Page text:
Educators found the training to be high quality and, in almost all cases, beneficial. Participants reported that attending two online sessions in preparation for the in-person training day had improved their experience of the in-person activites.

“It was really great. The online courses are excellent and being in-person to get answers to questions really helped. The tinkering was really useful and having people on hand to answer questions [was] massively helpful.” – Liam Garnett, Leeds Libraries

Some participants told us they struggled with the second online training session. This may be because it contained more challenging content: moving from block-based coding (Scratch) to text-based coding (Python), a transition we know many people new to programming can find difficult.

This feedback has helped inform the next iteration of our training programme for youth and community organisations.

A Learning Manager is supporting two adult educators during a training session.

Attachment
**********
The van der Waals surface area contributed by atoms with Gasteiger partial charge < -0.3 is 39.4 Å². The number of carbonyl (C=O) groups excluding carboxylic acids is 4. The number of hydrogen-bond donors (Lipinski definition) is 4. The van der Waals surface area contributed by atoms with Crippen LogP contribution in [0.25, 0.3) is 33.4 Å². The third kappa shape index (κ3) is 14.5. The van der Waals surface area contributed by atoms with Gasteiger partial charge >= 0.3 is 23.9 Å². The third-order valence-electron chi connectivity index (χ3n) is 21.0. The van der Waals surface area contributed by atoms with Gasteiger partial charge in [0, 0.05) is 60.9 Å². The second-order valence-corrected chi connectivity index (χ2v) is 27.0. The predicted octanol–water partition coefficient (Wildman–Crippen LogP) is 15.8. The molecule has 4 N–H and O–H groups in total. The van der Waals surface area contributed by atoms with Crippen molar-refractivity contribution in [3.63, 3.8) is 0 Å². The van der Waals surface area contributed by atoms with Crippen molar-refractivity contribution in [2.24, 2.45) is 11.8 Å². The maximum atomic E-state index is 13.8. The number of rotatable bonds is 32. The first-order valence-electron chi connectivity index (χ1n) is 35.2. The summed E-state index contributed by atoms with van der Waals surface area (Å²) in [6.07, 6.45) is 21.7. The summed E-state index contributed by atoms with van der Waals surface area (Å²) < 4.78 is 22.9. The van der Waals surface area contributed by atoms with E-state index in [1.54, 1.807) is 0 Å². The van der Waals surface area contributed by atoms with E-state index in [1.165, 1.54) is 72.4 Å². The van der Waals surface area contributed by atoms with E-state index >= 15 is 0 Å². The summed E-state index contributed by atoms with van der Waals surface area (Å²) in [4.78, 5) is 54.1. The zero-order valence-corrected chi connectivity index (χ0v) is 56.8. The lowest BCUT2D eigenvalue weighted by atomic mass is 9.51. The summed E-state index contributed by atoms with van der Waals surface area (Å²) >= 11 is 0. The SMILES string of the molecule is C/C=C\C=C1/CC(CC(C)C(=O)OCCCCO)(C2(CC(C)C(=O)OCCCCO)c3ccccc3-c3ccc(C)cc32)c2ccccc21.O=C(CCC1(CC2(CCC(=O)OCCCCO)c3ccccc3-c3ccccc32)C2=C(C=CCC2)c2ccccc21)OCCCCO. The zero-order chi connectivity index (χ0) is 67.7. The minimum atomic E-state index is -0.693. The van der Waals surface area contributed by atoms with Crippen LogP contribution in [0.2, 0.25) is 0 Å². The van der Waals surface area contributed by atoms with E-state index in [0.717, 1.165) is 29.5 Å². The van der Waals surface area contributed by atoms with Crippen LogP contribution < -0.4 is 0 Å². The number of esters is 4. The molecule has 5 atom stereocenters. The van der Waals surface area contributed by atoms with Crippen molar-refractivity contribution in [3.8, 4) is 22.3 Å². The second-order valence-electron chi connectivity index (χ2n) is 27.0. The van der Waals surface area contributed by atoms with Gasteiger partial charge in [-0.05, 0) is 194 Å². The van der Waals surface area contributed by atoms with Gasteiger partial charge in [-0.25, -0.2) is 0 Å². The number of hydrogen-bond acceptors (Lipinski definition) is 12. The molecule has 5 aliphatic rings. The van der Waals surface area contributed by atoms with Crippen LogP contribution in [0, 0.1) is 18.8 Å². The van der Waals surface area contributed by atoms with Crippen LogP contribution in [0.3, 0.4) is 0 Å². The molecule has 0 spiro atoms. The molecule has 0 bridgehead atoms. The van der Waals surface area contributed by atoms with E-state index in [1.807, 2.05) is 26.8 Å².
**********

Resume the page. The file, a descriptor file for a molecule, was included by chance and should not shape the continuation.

Youth workers are now running digital making sessions

Since the training, attendees across the 14 organisations have reported that, so far, 39 digital making sessions have taken place, reaching 422 young people. Youth leaders and educators who have already run sessions also told us they intend to continue with coding and digital making activities with their young people in the future.

Young learners in a coding club.

Among these youth leaders was Marie Henry, founder of Breadline London, a grassroots charitable organisation based in Haringey, London, that supports families and young people to break the cycle of poverty through financial education, training, and practical workshops.

Since the training programme, Marie has gone on to start a regular coding club in her local area.

“We are immensely grateful to the Raspberry Pi Foundation team for their encouragement and unwavering support in empowering us to launch our own coding club. Their guidance, expertise, hands-on training workshops, and provision of essential equipment and devices have been instrumental in our journey towards building a positive community for our young coders.